Remember when a bunch of stupid ableist man-children tried to attack Greta Thunberg? Remember when they said stuff about ‘handlers manipulating her’ because she ‘wouldn’t be able to express her own opinions in public forums’. Sound familiar? The only differences I see is that those ableists aimed the horrible generalisation at one heroic girl and Sia generalised our whole community.

According to the media, only one was factually inaccurate ableism. The other was merely Sia showing how much she has listened and grown.

While I’m at it, quick shout-out to the Sydney Morning Herald for not pressing her on that or providing at the very least a factcheck. Way to fight truth-to-power and hold those in power responsible for the damage they cause. Fuck me, you have such good editorial standards.

The thing that really inspired this article was not any of those, it was the last thing I want to bring up. The interview Sia did for The Project with Lisa Wilkinson on the 3rd of January. The Project has won a lot of awards over the years, including ones for stories about issues affecting disabled communities. Safe to say my heart sunk when I saw this post on twitter:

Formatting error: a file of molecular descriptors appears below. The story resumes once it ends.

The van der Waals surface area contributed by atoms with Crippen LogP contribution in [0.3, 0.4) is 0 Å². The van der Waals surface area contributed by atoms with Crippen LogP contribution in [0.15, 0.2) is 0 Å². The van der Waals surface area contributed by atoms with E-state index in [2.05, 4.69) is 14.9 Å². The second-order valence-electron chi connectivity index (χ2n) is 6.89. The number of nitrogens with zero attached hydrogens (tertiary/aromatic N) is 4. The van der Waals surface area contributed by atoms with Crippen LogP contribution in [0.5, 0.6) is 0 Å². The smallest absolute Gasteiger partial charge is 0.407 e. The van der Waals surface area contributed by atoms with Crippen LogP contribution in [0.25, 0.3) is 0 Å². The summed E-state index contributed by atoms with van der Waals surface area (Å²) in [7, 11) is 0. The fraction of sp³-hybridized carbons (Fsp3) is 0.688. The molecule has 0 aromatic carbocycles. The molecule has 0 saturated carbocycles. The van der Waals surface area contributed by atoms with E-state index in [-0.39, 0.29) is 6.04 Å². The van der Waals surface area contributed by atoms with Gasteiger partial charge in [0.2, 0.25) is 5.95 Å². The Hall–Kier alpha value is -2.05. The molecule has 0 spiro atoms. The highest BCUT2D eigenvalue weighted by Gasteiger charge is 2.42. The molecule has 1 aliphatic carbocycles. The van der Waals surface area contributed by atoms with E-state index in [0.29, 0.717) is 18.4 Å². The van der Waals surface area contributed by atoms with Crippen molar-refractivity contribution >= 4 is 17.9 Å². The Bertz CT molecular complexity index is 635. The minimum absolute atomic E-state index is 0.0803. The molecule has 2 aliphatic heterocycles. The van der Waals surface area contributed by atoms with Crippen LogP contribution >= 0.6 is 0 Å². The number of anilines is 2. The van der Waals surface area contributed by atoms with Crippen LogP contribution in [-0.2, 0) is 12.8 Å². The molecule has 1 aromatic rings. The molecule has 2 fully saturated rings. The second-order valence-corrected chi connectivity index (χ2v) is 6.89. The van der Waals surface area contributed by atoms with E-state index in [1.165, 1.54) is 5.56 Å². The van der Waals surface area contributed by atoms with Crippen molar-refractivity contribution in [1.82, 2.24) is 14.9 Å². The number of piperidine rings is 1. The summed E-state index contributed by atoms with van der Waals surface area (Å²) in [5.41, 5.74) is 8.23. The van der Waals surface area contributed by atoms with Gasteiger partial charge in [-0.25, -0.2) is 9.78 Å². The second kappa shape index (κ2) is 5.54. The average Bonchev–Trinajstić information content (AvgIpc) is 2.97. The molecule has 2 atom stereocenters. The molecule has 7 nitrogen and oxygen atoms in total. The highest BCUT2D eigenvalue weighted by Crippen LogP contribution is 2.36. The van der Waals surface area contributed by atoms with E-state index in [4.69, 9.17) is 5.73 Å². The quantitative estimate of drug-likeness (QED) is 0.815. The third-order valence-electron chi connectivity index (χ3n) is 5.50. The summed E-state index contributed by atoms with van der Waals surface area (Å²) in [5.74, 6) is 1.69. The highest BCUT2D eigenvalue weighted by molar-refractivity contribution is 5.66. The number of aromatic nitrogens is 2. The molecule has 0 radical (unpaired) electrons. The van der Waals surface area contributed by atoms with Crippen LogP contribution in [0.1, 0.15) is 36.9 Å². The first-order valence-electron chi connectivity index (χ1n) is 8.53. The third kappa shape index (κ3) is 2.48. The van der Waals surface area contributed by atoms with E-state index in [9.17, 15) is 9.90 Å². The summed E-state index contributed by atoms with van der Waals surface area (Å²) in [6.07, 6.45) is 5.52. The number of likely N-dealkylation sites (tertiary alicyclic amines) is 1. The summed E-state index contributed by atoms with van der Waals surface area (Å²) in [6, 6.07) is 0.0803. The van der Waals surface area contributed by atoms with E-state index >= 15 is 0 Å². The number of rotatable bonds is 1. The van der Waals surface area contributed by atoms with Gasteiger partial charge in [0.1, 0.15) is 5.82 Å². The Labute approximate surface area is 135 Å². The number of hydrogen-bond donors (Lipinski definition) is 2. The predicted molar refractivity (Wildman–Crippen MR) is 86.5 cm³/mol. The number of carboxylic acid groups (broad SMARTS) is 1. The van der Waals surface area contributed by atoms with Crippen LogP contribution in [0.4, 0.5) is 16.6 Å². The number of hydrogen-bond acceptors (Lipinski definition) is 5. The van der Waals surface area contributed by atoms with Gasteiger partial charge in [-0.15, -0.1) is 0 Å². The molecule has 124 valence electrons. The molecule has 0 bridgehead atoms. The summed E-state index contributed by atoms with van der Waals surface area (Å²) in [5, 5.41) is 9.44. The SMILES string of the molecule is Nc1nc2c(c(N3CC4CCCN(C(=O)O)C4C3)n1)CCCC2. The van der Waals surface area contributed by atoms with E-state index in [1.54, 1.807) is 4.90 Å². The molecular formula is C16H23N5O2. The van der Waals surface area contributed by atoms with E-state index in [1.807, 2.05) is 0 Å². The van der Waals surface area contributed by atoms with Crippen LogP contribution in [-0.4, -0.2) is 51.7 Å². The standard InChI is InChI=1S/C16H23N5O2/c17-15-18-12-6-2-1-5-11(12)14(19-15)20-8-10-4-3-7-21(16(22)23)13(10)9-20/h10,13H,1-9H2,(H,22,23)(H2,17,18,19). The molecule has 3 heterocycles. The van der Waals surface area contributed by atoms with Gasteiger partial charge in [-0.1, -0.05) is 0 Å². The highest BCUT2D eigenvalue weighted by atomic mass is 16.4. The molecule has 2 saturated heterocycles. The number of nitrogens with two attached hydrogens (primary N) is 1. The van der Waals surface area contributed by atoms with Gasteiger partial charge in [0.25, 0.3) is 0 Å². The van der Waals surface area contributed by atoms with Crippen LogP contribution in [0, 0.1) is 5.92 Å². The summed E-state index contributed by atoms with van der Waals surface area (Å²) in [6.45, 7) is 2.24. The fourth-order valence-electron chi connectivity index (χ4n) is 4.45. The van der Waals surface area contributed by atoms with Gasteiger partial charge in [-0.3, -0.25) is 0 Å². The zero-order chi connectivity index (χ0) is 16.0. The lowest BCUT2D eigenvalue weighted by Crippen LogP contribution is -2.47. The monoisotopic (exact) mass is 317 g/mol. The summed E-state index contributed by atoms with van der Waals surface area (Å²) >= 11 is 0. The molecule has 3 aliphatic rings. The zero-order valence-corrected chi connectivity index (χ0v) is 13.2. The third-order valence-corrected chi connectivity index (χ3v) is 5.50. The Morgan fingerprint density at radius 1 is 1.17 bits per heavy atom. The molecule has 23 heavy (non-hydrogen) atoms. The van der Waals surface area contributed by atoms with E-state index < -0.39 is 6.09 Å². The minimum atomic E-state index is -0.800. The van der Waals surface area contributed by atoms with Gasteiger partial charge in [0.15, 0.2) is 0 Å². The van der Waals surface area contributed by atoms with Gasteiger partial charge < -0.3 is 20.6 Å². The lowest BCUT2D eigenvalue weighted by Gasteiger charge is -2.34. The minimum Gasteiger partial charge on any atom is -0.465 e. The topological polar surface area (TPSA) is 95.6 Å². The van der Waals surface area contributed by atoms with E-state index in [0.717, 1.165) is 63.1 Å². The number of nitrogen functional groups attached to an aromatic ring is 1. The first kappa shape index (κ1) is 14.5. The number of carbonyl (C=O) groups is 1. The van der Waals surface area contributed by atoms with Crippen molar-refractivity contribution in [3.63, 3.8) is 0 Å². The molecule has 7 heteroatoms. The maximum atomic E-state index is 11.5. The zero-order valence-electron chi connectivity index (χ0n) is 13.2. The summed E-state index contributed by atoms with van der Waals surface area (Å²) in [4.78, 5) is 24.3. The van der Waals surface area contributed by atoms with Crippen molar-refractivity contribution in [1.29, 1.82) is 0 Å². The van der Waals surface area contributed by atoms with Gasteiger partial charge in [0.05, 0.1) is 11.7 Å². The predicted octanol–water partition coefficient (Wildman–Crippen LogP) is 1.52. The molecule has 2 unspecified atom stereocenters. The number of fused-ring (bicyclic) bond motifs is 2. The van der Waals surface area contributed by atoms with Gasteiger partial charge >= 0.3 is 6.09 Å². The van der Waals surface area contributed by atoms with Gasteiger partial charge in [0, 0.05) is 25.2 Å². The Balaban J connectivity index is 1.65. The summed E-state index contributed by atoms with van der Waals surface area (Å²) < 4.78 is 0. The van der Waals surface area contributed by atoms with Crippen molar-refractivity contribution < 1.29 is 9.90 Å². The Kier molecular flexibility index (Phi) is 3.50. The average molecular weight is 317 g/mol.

If you are wondering if the interview was one of journalistic merit calling out Sia for her consistent lies and/or mistruths, her direct and in direct ableism, or even the way she clearly does not care to listen to our community; it wasn’t. The entire interview was a celebration of Sia.

A lot of focus has been put on the one question surrounding the issue of ableism, but again it has been represented in a way that favours Sia. Wilkinson ignored the criticisms and asked if hiring Maddie was ableist. ‘Yeah, but she said it was, she owned up’, well lets double check that shall we.

“I realized it wasn’t ableism. I mean, it is ableism, I guess, as well — but it’s actually nepotism, because I can’t do a project without her. I don’t want to. I wouldn’t make art if it didn’t include her.”